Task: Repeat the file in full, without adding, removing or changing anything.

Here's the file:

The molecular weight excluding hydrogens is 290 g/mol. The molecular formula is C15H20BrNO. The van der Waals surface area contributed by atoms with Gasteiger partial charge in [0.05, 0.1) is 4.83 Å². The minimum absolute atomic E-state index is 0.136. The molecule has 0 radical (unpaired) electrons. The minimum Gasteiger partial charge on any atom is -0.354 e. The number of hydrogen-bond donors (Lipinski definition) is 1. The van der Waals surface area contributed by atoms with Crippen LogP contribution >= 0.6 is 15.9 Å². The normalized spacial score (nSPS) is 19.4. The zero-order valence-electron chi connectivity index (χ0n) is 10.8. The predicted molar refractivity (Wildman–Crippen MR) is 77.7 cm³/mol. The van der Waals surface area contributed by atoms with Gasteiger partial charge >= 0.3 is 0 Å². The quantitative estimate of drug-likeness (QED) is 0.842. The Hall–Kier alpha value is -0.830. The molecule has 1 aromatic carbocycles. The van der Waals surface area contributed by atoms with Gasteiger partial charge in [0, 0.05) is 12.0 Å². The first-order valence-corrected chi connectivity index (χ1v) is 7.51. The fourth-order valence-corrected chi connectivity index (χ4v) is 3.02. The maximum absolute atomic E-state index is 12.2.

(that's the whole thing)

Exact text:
The molecular weight excluding hydrogens is 290 g/mol. The molecular formula is C15H20BrNO. The van der Waals surface area contributed by atoms with Gasteiger partial charge in [0.05, 0.1) is 4.83 Å². The minimum absolute atomic E-state index is 0.136. The molecule has 0 radical (unpaired) electrons. The minimum Gasteiger partial charge on any atom is -0.354 e. The number of hydrogen-bond donors (Lipinski definition) is 1. The van der Waals surface area contributed by atoms with Crippen LogP contribution >= 0.6 is 15.9 Å². The normalized spacial score (nSPS) is 19.4. The zero-order valence-electron chi connectivity index (χ0n) is 10.8. The predicted molar refractivity (Wildman–Crippen MR) is 77.7 cm³/mol. The van der Waals surface area contributed by atoms with Gasteiger partial charge >= 0.3 is 0 Å². The quantitative estimate of drug-likeness (QED) is 0.842. The Hall–Kier alpha value is -0.830. The molecule has 1 aromatic carbocycles. The van der Waals surface area contributed by atoms with Gasteiger partial charge in [0, 0.05) is 12.0 Å². The first-order valence-corrected chi connectivity index (χ1v) is 7.51. The fourth-order valence-corrected chi connectivity index (χ4v) is 3.02. The maximum absolute atomic E-state index is 12.2.